Saturday, July 19, 2008



Space artist Robert McCall's comic strip-like sketches portraying the orbital link-up between the US spaceship Apollo and the Russian Soyuz, rendered as McCall watched live footage of the event on TV monitors at the Johnson Space Center Mission Control, July 17th, 1975.


Robert McCall's sequential strip-like sketches showing the moonwalk of Apollo 17 astronauts Eugene Cernan and Jack Schmidt, December 13th, 1972. Drawn while watching the event live on TV monitors at Mission Control.

Thursday, July 17, 2008



The dinner menu from Skylab's 1973 mission, based on space artist Robert MccCall's sketches done at the launchsite.

Monday, July 14, 2008



The artist has always been a special breed. Looking for answers, asking questions, the artist has never been content to let things be. What Picasso calls "the sun in my belly" has always compelled him to invent, to create something out of nothing. To make magic. Wood, stone, clay, metal, charcoal, paint becomes, under his hand, the whole world. The heavens and hell, gods and goddesses, the seven seas, the beasts in the field and the birds in the air, all mankind, the artist creates again and again. He has even made the invisible visible, giving visual form to what he has thought, what he has felt. It is no wonder then that artists for centuries have been the priests, teachers, explorers, experimenters, and magicians.

The artist-priest among primitive peoples was a potent instrument for survival. As doctor who cured ills with his masks and incantation, his fetishes and magic objects, he was charged with averting disasters and attracting good luck. As master of tribal ceremonies, he provided the consolations of community rituals, and the bonds of common belief. He was, in fact, the earliest insurance agent-- one who could protect his people against the uncertainties of life and help them face the finalities of death.

The prehistoric artists who painted the walls of Lascaux and Dordogne were probably such artist-priests. Their brilliantly painted friezes of bison and deer were perhaps created to insure good hunting by identifying the prey. The artist's tasks were to create objects that could readily be identified, which would, at the same time, be symbols that conveyed to man the wonders and mysteries of the universe. Every artist, then, in Africa, Mexico, India, China, and Alaska, had to become familiar with the outward forms of their subjects-- man, trees, animals, birds, fishes. This compelled them to be keen observers, turning them, so to speak, into the first scientists.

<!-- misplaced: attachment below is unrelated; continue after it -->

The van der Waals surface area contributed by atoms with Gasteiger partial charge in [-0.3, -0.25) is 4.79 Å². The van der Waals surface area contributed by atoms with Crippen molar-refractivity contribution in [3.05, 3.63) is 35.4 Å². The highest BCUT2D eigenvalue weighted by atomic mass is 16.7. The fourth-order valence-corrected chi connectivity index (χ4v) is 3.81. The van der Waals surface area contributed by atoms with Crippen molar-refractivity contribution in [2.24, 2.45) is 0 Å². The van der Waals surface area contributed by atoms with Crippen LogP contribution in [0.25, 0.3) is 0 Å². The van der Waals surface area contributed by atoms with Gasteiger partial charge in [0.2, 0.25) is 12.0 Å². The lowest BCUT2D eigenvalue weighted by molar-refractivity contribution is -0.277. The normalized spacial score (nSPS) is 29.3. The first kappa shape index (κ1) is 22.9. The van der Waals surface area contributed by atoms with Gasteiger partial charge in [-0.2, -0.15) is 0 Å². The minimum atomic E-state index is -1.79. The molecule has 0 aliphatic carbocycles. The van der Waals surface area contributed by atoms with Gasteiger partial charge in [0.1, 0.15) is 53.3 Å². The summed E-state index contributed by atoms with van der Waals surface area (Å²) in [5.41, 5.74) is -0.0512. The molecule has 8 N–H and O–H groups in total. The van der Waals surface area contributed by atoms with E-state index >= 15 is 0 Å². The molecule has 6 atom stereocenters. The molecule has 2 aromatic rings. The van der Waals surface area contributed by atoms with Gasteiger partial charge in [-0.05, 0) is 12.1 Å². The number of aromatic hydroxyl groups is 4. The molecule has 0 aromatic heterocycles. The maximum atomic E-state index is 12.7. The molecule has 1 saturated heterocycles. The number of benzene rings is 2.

--Charlotte Ward, from "The Role Of The Artist", published in Famous Artist Schools Annual vol.1, 1970.

Saturday, July 12, 2008



Comic Con International: I will be there on Saturday afternoon July 26th doing an exclusive signing at the Kid Robot booth, 1pm-4pm (Booth #4529).
We will debut my first Kid Robot toy set featuring characters from the THB universe: The Masked Karimbah. This two-figure action piece (3 pts. articulation) is cast in a vinyl-PVC combination and includes a 16-page "Masked Karimbah" comic as well as a secret vinyl throw-in (and no, it's not the plastic fork Karimbah is holding in his left hand, it's something else). The toy will only be available during the convention, in a limited edition of 300 pieces. $150 a piece.

It also looks like Kid Robot will shortly be making an announcement regarding my future toy projects with them. Hint: The Karimbah isn't the only thing we've had in the works this last year or two.